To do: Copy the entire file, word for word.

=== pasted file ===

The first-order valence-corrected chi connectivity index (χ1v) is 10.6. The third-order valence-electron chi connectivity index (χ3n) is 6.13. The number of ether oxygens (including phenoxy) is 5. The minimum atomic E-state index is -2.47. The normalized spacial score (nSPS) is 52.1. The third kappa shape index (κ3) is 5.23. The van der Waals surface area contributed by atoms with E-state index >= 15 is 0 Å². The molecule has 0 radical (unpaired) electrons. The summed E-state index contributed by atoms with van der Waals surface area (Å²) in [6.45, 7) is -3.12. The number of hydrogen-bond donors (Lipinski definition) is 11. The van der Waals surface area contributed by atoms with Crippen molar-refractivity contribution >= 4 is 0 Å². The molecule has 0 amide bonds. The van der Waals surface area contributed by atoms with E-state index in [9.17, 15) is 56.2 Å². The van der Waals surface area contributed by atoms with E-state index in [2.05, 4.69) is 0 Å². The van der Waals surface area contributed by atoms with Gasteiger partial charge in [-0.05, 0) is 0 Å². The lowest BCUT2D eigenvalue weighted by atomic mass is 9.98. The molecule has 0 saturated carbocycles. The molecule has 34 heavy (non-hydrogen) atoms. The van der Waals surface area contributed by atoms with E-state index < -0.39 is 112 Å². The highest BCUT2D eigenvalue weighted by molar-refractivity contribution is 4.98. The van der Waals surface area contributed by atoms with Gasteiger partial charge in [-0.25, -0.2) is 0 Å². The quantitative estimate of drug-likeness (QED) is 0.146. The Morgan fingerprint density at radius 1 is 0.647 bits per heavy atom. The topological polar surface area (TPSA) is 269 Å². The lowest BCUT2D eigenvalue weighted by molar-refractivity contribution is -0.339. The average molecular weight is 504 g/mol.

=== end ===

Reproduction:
The first-order valence-corrected chi connectivity index (χ1v) is 10.6. The third-order valence-electron chi connectivity index (χ3n) is 6.13. The number of ether oxygens (including phenoxy) is 5. The minimum atomic E-state index is -2.47. The normalized spacial score (nSPS) is 52.1. The third kappa shape index (κ3) is 5.23. The van der Waals surface area contributed by atoms with E-state index >= 15 is 0 Å². The molecule has 0 radical (unpaired) electrons. The summed E-state index contributed by atoms with van der Waals surface area (Å²) in [6.45, 7) is -3.12. The number of hydrogen-bond donors (Lipinski definition) is 11. The van der Waals surface area contributed by atoms with Crippen molar-refractivity contribution >= 4 is 0 Å². The molecule has 0 amide bonds. The van der Waals surface area contributed by atoms with E-state index in [9.17, 15) is 56.2 Å². The van der Waals surface area contributed by atoms with E-state index in [2.05, 4.69) is 0 Å². The van der Waals surface area contributed by atoms with Gasteiger partial charge in [-0.05, 0) is 0 Å². The lowest BCUT2D eigenvalue weighted by atomic mass is 9.98. The molecule has 0 saturated carbocycles. The molecule has 34 heavy (non-hydrogen) atoms. The van der Waals surface area contributed by atoms with E-state index < -0.39 is 112 Å². The highest BCUT2D eigenvalue weighted by molar-refractivity contribution is 4.98. The van der Waals surface area contributed by atoms with Gasteiger partial charge in [-0.25, -0.2) is 0 Å². The quantitative estimate of drug-likeness (QED) is 0.146. The Morgan fingerprint density at radius 1 is 0.647 bits per heavy atom. The topological polar surface area (TPSA) is 269 Å². The lowest BCUT2D eigenvalue weighted by molar-refractivity contribution is -0.339. The average molecular weight is 504 g/mol.